Following England’s exit from the Rugby World Cup there has been talk of “moving forward”. Changes to the coaches and players have been mooted but one person who has no intentions of retiring is Jonny Wilkinson.
The Toulon fly-half recently told the Telegraph that “I want to carry on, if I’m playing well.” He showed this last weekend when he played 54 minutes for his club side in the 38-0 defeat of Perpignan, where the one thing that he was blighted by in New Zealand: his kicking, returned back to form.
Will we see him pull on the white jersey of England again though? Due to the new RFU rules, which one of Wilkinson’s past mentors, Rob Andrew, has brought in, only those playing in England can represent their country. This also rules out the likes of James Haskell, who after a successful World Cup is now plying his trade in Japan with the Ricoh Black Rams and Tom Palmer who plays for Stade Francais.
Another question to ask is: Should England move forward without Wilkinson in the mix? He’s now 32, which is hardly old, and he could still feasibly play for England in the 2015 Rugby World Cup aged 36, in what would be his 5th World Cup.
But what would the inclusion of Jonny Wilkinson in the England set-up say to young fly-halves coming through the ranks such as Saracens’ Owen Farrell and Leicester’s George Ford?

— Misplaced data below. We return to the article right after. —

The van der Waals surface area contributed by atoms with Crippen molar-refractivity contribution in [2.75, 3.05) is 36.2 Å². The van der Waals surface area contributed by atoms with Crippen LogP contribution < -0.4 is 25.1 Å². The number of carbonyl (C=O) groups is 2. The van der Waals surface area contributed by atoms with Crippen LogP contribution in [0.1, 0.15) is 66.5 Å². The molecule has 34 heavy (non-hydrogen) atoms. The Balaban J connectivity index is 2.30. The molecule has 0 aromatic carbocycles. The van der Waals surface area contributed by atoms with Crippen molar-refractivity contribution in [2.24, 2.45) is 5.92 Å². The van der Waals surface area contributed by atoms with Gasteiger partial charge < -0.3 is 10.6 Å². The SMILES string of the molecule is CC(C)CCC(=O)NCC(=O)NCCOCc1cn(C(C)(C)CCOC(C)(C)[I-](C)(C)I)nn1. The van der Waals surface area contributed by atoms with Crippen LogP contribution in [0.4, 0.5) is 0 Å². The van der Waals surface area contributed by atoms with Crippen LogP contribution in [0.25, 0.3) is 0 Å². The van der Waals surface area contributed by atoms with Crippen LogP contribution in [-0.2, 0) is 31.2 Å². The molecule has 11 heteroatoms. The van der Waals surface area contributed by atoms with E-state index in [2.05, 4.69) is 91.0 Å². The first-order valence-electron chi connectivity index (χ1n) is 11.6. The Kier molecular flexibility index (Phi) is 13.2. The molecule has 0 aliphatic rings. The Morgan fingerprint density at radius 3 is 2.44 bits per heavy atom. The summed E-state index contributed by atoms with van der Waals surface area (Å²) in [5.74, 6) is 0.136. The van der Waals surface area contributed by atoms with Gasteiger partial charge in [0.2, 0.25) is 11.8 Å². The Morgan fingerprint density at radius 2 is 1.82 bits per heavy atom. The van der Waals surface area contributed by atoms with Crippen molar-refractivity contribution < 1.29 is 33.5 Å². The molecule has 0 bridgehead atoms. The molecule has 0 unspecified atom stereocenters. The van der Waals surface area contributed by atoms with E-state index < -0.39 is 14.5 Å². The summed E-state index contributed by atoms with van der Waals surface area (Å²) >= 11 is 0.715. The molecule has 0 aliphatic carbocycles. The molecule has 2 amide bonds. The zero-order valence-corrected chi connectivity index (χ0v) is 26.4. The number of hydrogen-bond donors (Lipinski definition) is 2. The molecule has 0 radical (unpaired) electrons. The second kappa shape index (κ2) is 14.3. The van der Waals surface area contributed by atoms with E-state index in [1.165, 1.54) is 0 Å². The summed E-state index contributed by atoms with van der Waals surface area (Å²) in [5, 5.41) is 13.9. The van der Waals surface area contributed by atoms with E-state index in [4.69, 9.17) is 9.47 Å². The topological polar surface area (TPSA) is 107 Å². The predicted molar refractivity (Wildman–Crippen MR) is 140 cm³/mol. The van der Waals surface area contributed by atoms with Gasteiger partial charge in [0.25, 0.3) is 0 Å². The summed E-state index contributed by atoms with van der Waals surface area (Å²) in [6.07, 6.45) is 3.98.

Would he be the voice of experience as they train? Definitely. But would he also be the burden on their shoulders that if they do not play well then Jonny’s always waiting in the wings? Possibly. Maybe Wilkinson being in the England set-up would help them improve further, step up to a class above him.
He is the player of our generation. I was at primary school when he made his England debut, off the bench against Ireland in the 1998 Five Nations. I was in my last year of GCSEs while the 2003 Rugby World Cup was on, and in the quarter-final a couple of weeks ago I was sat on my sofa watching him as a 23-year-old university graduate.
After 2003’s Rugby World Cup win, tonnes of children wanted to be like Jonny Wilkinson. He was and still is an inspiration, you still see children at their local rugby clubs on a Sunday after training attempting to do “a Jonny”.
I want to see Jonny Wilkinson go out on a high. He’s been such an influence on English rugby at all levels, and a great servant to the cause. For all that he’s done for English and world rugby he deserves that moment in the spotlight once more.
But whether it’s in an England jersey or a Toulon one, time will soon tell.